How do you like them Keener Seedling (Rusty Coat) apples from Leepers Creek?
After two years of research into my paternal family history and genealogy I must admit that I have missed the boat with respect to fruits (if not nuts) while paying too much attention to more distant meats. My little sister just informed me of the existence of a vintage southern apple created by one of our ancestors on the family homestead. According to Creighton Lee Calhoun’s Old Southern Apples:
Keener Seedling (Rusty Coat): Listed in the 1890 catalog of the Catawba County Nursery of Newton, North Carolina: ‘Originated in Lincoln County, North Carolina, about four miles from our place. We know this apple from first to last and find it one of the finest keeping apples for the South. It is known by the name Rusty Coat. Color greenish russet; somewhat flat; flesh white with good flavor; fine for cooking, canning, and jellies, besides being one of the best table and keeping varieties. Stays on the tree till the leaves fall off and keeps until late spring.’
Also known as Rusty Coat This apple was first noted in 1890 by the Catawba County Nursery of Newton, North Carolina…bighorsecreekfarm.com
In 1992 I received a fact-filled letter from Bertha Kiser Goodson of Lincoln County, North Carolina. She said that a Mr. Keener had a land grant along Leeper Creek in Lincoln County and first grew the Keener Seedling. About 1880 a mining engineer from Missouri, who came to work with the iron ore mines in Lincoln County, married the daughter of Mr. Keener and bought sixty-six acres of the Keener land. The man grafted fruit trees and distributed Keener Seedling trees throughout Lincoln County. Mrs. Goodson further writes: ‘The trees are large, some 30 or 35 feet in height, They are early bloomers and the fruit ripens in late fall. The fruit is round with a rosy, rusty-brown coloring — a good keeper…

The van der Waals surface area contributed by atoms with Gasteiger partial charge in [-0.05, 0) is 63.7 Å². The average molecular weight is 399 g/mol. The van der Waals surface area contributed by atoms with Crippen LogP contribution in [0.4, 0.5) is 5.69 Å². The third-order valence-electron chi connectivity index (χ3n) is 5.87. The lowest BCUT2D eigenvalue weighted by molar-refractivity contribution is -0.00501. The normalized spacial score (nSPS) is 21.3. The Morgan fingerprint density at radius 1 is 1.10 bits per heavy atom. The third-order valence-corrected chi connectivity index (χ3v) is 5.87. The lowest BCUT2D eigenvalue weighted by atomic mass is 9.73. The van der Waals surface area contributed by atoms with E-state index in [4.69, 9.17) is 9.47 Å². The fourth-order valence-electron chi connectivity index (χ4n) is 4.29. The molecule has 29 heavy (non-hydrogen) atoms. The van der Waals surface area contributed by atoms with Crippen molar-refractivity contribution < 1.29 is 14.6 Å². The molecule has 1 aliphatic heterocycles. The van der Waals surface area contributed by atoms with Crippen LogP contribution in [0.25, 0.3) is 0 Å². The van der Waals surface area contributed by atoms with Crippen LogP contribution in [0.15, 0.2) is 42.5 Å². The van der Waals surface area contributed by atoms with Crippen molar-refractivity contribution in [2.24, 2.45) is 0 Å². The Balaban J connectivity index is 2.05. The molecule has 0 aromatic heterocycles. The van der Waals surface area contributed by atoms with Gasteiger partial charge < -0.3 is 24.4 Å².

As early as 1878 J. C. Warlick of Lincolnton entered this variety of Limbertwig apple “for premium at the fair” (The Charlotte Observer, October 30, 1878). You can still buy the trees today, and a Horticulture Extension Agent at Louisiana State University (writing for the Lincoln Herald) recently noted that a man named Jack Keener, whose family “owned part of the land grant along Leeper Creek until about 10 years ago,” was reminiscing on Big Horse Creek Farm’s website back in 2014 about finding Rusty Coat apples in the snow on the family homestead during the 1950s, 60s, and 70s. Who knew?
Oh, the pain of passing by a lonesome old apple tree that’s dropping apples on the bank of the road — and to be riding with somebody that won’t stop…Course, now lots of folks don’t like to fool with apples like that, because some of ’em are a little bit wormy. But if a thing’s not fit for a worm to eat, I say, it won’t taste like much to people, either. Store apples may be pretty, but there is something about old Rusty-coats and Jonathans and Grimeses and Greenings, and the ones that didn’t know their father, that folks called “horse apples” — maybe it is character. — Aunt Biddie’s Kitchen column in The Foothills View (November 11, 1983)